By: Sophie Bartsich
In medical school, we learned anatomy by studying cadavers, the bodies of people who had donated themselves to science. At the end of the semester, we held a ceremony to thank the people who had helped us to learn. One of my colleagues gave a short speech in which she accurately stated, “Your body is the only thing that you truly and completely own. Thank you for sharing.” I had never thought about it that way before, but it impressed me to consider what life would look like if you had no ownership over yourself, specifically over what happened with your own physical form.
As an American woman who has had every advantage, I can vote, marry, divorce, drive a car, write a letter, have male friends, be a surgeon, wear what I want, and speak out when necessary. I’ve been able to educate myself, travel the world, and choose a profession that empowers me and is driven by a personal passion. There is no question of the privilege I have known, and no end to my appreciation of it. What I really wonder, though, is what would I do if these freedoms were threatened in a meaningful way? Would I have the courage to change a world that seems unchangeable? Have we really come as far as we think we have?
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I have had the opportunity to live abroad in several different countries, and I remember the fantasies that led me to travel there in the first place. Each country I went to seemed initially idyllic, provoking me to pick up the local language, adopt the customs, and daydream of one day moving to this new town for good. But a few months into each of these adventures, I remember that moment when I switched from vacationer to inhabitant, and the realities of that new world became evident. I was not supposed to be out after dark without a male relative or fiancé. I was teased for wanting to bartend, since what I really should have been doing was cooking at home. I was followed in the street for a stranger’s entertainment, and sometimes threatened. After enough of these adventures, I always returned home a little disillusioned and very grateful, wondering why I had never noticed any of it before.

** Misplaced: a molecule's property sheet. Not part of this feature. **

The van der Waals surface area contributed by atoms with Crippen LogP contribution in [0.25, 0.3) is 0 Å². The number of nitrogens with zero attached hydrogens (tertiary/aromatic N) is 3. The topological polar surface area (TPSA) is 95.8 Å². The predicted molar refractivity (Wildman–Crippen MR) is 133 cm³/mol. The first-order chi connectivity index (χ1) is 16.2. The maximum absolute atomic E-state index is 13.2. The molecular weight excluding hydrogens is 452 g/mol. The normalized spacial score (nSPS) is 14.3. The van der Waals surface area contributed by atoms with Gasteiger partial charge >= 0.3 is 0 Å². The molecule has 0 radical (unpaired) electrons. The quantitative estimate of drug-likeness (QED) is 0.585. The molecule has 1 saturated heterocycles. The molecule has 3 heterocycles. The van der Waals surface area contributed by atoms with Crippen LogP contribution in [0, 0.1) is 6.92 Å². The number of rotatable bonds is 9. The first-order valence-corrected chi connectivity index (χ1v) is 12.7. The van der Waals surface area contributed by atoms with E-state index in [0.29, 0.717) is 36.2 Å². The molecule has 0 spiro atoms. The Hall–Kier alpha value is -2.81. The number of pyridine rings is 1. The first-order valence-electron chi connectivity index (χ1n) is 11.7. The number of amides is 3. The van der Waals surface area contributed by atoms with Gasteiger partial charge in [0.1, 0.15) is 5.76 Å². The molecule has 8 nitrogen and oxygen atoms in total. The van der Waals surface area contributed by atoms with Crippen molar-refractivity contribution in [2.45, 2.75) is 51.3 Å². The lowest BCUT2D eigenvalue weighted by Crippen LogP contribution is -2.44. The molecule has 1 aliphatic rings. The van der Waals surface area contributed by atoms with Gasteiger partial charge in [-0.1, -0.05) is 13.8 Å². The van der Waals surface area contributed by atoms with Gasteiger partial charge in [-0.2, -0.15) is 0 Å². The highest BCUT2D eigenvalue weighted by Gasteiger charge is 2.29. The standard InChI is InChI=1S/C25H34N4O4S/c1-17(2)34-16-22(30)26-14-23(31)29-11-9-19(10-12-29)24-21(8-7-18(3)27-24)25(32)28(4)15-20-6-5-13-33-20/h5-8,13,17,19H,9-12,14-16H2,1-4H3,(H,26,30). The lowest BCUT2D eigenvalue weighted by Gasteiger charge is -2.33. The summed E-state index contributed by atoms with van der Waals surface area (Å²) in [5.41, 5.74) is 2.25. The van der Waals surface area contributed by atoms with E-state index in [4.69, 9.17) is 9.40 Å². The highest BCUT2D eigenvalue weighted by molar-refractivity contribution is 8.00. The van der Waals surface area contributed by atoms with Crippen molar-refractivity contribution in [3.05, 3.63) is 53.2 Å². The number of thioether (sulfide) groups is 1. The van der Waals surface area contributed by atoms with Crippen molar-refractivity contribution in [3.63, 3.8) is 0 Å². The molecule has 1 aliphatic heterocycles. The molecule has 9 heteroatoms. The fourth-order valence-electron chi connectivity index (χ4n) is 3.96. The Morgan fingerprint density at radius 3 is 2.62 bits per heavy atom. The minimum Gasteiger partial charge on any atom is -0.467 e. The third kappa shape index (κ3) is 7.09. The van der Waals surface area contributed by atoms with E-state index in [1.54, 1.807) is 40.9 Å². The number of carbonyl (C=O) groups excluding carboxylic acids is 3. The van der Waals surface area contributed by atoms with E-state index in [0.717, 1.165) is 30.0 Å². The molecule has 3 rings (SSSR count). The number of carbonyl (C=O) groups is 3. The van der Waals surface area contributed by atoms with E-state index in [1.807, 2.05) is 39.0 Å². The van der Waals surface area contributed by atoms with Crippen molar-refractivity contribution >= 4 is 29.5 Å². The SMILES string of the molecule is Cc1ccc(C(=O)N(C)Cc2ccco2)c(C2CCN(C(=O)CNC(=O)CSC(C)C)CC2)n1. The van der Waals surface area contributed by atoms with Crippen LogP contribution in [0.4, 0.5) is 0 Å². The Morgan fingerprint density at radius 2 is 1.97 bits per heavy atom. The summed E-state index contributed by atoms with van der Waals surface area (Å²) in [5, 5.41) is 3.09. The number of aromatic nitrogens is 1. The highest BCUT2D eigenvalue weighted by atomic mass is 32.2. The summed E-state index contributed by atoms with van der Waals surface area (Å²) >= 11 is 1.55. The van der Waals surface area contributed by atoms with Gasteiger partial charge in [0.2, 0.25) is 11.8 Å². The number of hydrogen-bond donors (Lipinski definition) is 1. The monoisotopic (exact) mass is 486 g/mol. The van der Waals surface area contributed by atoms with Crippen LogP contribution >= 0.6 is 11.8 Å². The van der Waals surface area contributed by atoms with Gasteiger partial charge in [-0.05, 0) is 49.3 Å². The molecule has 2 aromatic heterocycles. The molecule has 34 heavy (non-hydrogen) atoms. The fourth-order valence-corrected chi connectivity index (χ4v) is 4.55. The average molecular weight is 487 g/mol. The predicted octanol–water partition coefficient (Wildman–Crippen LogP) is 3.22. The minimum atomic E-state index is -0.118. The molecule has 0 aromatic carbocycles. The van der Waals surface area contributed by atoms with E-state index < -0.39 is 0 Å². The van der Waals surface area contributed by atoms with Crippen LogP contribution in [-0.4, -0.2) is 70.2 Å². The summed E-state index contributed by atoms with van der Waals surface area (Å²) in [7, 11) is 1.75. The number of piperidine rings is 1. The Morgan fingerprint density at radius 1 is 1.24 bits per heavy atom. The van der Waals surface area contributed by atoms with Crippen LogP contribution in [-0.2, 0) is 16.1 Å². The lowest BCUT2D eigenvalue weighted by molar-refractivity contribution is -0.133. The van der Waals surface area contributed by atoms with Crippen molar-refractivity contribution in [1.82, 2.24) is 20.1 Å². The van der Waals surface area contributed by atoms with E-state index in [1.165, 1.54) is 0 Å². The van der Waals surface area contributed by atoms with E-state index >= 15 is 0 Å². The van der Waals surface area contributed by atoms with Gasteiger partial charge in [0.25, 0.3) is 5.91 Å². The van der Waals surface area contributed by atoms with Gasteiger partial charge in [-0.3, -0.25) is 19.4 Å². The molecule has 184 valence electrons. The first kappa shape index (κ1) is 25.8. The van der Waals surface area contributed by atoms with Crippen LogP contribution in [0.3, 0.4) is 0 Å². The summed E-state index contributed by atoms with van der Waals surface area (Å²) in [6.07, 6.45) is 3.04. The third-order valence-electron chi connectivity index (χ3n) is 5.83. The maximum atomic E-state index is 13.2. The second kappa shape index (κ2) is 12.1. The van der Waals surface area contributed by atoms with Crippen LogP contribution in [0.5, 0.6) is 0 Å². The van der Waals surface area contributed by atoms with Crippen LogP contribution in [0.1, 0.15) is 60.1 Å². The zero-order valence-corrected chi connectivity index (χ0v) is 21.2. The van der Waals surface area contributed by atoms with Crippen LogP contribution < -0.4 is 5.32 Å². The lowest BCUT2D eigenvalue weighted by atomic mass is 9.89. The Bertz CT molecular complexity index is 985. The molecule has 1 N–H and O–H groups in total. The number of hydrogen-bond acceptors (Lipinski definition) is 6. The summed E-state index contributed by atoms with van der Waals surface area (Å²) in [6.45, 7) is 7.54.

As a plastic surgeon, I spend a lot of time measuring people against aesthetic standards. But I also spend a lot of time helping people take ownership of their bodies, whether transformative, restorative, or therapeutic. The relationships that people have with their own bodies are layered and complicated, riddled with emotion and identity. The process of physical self-realization is so liberating, so underestimated, that it often gets minimized into vanity. Feeling right “in your own skin,” as they say in French, transcends work life and personal life; and it sets a stage of confidence and ownership that is self-validating. But this too is not possible without the freedom of truly owning your own form.
The sobering reality is that body image and body ownership remain huge problems in our world. Whether the struggle is political or personal, religious or cultural, there is still a huge barrier to true self-ownership here and abroad. If you consider the added issues of childhood and gender, it is hard to say how many people truly have control of their own destinies, or even the option of making their own decisions. It is with that in mind that I became an ambassador for Beauty for Freedom, an organization determined to end human trafficking worldwide. Through powerful campaigns and strong partnerships, they lend a voice to the voiceless and sharpen our own glasses on the world, where freedom largely remains elusive; and through my involvement in their efforts I keep myself grounded and grateful in this media-bound environment.
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One could argue that plastic surgery belies the freedom to just be as you are. I argue that you can’t always control who or how you are, and there should be no judgment on your choices of what that means to you. The wonderful thing about owning your body is being able to decide what you want it to look and feel like, as the vehicle that you use to move through the world. There should be no ownership of your being other than your own, and no challenge to that ownership from elsewhere. Claiming one’s physical identity is a necessary step toward personal freedom, and personal freedom is beauty.